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The future is to be found at the university’s new automation lab
Technical development within the field of automation - such as robotics, artificial intelligence and image processing – is very fast and the university demonstrates its potential with a high-tech laboratory.
The university demonstrates it’s potential
In the laboratory students and researchers have the use of state of the art equipment and a very stimulating work environment.
“I am very pleased about this creative project where businesses, organisations and the University concentrate their expertise within the field of automation under the same roof” says Professor Daniel Rönnow.
”We have tried to expand and broaden the course and have worked closely with industry. As we also run research programmes there are many different requirements to take into consideration when one establishes such a lab.”
Four different laboratories
Four different laboratories; robotic, automatic control engineering, sensor fusion and image processing, are used in the education and research and will be presented at the inauguration.
Examples of techniques that can be found in the four laboratories are:
Artificial Intelligence (AI), information about robots of the future, interaction between robots and humans etc.
Service robots such as robot vacuum cleaners, robot mowing machines and plain maintenance robots are no longer science fiction. The market today for service robots has an enormous turnover.
The electronic nose
This versatile nose can determine the correct harvest time for grapes, expose hidden explosives or ascertain if a person has cancer and give information about hundreds of other things.
And it is always correct!
With these prosthetic legs older people can achieve greater mobility than they do from the use of wheelchairs.
The university’s most generously funded prestigious project aims at allowing the elderly to benefit from the technical development.
To analyse images from IR cameras and 3D cameras. IR cameras can be used for surveillance, rescue services, coast guards etc.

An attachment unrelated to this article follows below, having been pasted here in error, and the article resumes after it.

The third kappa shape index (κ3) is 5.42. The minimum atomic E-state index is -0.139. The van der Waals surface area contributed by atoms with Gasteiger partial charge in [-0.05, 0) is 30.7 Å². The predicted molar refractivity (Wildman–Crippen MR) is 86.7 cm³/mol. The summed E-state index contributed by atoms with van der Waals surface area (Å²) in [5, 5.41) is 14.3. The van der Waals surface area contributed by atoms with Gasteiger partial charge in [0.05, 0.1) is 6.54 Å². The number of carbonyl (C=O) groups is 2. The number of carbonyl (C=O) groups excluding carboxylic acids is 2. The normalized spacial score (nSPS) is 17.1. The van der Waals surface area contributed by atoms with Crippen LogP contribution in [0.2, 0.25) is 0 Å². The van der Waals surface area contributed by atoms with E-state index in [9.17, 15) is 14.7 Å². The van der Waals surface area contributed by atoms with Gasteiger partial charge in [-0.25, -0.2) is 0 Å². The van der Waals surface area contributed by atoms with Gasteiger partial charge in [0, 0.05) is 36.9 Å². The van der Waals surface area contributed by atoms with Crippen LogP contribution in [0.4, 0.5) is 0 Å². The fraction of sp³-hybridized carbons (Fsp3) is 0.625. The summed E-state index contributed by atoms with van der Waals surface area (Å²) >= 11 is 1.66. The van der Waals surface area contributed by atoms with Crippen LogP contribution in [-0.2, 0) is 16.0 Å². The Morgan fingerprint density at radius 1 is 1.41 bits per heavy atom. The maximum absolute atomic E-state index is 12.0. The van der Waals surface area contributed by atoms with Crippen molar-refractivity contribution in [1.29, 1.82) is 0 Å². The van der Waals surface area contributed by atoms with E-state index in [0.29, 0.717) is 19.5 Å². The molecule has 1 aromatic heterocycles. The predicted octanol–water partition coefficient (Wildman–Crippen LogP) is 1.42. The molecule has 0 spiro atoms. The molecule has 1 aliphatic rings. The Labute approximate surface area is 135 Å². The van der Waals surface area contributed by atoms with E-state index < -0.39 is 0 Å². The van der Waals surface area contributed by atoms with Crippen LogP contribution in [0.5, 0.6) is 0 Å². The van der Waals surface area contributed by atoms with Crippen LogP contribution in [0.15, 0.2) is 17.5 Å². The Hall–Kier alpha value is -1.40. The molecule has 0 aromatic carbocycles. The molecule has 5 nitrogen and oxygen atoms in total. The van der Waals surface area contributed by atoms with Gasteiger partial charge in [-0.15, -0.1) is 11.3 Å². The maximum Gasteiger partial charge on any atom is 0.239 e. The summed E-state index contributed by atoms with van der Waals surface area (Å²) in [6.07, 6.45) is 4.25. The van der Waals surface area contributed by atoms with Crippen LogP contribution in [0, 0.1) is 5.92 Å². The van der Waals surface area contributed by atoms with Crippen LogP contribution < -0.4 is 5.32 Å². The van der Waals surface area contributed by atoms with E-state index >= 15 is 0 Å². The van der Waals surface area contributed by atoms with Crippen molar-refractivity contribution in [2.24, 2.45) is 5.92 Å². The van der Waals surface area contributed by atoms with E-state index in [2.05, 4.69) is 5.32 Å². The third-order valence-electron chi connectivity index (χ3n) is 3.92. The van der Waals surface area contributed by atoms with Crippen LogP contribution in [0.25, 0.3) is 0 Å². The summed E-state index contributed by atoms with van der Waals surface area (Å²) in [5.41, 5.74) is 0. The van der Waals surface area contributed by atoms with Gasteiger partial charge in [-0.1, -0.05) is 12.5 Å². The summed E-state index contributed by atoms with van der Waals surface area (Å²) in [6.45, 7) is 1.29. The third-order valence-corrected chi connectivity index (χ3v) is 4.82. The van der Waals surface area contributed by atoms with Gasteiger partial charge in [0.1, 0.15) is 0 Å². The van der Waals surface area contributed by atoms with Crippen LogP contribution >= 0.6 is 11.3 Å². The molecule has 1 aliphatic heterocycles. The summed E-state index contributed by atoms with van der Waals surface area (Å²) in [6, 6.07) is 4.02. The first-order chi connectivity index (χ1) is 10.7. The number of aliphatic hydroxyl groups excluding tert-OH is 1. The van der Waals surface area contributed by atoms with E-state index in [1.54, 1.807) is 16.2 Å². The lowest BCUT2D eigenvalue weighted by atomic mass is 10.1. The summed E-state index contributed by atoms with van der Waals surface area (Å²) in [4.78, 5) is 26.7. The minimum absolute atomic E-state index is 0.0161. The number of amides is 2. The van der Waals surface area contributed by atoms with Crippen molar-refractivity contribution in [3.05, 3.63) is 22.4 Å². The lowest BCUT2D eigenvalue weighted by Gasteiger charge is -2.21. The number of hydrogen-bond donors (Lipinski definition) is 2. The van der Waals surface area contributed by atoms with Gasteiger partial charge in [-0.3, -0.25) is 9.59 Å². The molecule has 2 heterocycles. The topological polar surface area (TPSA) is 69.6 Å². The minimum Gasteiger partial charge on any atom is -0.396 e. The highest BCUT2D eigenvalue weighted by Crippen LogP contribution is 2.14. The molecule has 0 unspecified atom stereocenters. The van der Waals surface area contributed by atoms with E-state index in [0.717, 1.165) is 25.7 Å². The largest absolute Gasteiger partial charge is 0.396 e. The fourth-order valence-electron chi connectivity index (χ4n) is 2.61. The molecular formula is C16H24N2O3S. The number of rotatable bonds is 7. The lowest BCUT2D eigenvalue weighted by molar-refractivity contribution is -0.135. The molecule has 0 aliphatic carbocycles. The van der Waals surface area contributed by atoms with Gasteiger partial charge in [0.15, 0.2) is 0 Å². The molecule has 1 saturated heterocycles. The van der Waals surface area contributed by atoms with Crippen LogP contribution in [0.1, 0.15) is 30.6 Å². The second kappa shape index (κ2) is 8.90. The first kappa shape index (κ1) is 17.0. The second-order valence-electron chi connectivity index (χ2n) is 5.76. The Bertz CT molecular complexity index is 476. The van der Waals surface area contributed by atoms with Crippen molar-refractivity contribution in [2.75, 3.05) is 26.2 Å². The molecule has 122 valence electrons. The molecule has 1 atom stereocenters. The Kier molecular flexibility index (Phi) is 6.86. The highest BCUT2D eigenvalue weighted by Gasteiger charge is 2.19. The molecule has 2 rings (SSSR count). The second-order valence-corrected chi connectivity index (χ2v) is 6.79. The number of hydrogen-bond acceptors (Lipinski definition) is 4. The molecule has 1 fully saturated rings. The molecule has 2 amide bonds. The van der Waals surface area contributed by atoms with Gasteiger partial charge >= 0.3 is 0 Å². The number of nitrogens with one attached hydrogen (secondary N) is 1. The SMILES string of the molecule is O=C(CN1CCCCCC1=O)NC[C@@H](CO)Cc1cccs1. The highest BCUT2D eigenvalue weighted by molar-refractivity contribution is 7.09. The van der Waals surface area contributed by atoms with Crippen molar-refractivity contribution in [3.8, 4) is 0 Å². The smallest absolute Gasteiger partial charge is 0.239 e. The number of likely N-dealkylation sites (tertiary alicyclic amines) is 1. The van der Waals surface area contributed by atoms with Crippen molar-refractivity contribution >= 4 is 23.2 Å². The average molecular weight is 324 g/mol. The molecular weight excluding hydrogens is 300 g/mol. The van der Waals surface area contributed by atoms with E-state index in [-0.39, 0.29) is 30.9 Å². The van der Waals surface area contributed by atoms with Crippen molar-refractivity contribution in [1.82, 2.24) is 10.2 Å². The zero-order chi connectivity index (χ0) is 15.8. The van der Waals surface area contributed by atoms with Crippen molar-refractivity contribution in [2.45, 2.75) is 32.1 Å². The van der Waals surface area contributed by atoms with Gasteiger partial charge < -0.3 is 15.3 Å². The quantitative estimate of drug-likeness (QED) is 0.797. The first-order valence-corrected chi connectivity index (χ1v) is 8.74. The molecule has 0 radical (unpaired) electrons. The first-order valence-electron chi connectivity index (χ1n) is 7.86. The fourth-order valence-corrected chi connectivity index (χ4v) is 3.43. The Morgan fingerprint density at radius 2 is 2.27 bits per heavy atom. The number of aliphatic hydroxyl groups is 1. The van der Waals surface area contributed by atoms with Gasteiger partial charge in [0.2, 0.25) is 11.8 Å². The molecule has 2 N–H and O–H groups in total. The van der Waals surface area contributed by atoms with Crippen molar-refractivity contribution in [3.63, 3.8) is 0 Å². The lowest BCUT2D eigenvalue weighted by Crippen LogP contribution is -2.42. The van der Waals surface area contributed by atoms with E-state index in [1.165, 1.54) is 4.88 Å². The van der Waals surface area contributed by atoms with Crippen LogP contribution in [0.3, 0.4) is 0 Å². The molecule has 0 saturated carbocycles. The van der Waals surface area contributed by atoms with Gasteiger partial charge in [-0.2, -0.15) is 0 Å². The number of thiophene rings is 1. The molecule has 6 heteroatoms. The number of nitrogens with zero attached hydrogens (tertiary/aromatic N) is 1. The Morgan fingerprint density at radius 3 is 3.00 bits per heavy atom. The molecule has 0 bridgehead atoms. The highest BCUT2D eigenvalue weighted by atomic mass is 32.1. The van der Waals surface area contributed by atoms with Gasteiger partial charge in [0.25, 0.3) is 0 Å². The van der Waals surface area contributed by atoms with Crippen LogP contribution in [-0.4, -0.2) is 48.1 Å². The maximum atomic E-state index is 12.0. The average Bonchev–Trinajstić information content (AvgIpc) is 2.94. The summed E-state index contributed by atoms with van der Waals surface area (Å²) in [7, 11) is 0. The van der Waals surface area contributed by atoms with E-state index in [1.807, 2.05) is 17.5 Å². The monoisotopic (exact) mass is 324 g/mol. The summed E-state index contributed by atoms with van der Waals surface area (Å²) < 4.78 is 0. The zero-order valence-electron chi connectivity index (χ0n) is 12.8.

3D cameras indicate distances to objects and can, for example, give people with impaired vision completely new possibilities of navigation.
The new laboratory is an innovation environment where students and researchers within the fields of electronics, computers, mechanical engineering, mathematics and industrial economy can collaborate with industry to develop new tools and work methods.
The lab will be used on several engineering courses, especially the automation engineering course and the master’s programme in electronics/automation.
“We have recently started a few engineering study programmes with the emphasis on automation and a master’s programme that started last autumn.
Our niche is to be a little more practical and try to do a large amount of lab work,” says Daniel Rönnow.
”We have had engineers from industry as a reference group and we have even made onsite observations to see how automation equipment is used in reality.”
The Automations laboratory will be inaugurated by the Vice-Chancellor Maj-Britt Johansson on the 10th March 2015 at 3.00 pm in hall 99:417. Representatives from the University and industry will be present. The different sections of the laboratory will be presented by lecturers and researchers at the inauguration.
The media is welcome!
For more information please contact:
Daniel Rönnow, professor of electronics
Tel: 026-64 85 93, 073-461 82 83
Text: Douglas Öhrbom
Photo: Ove Wall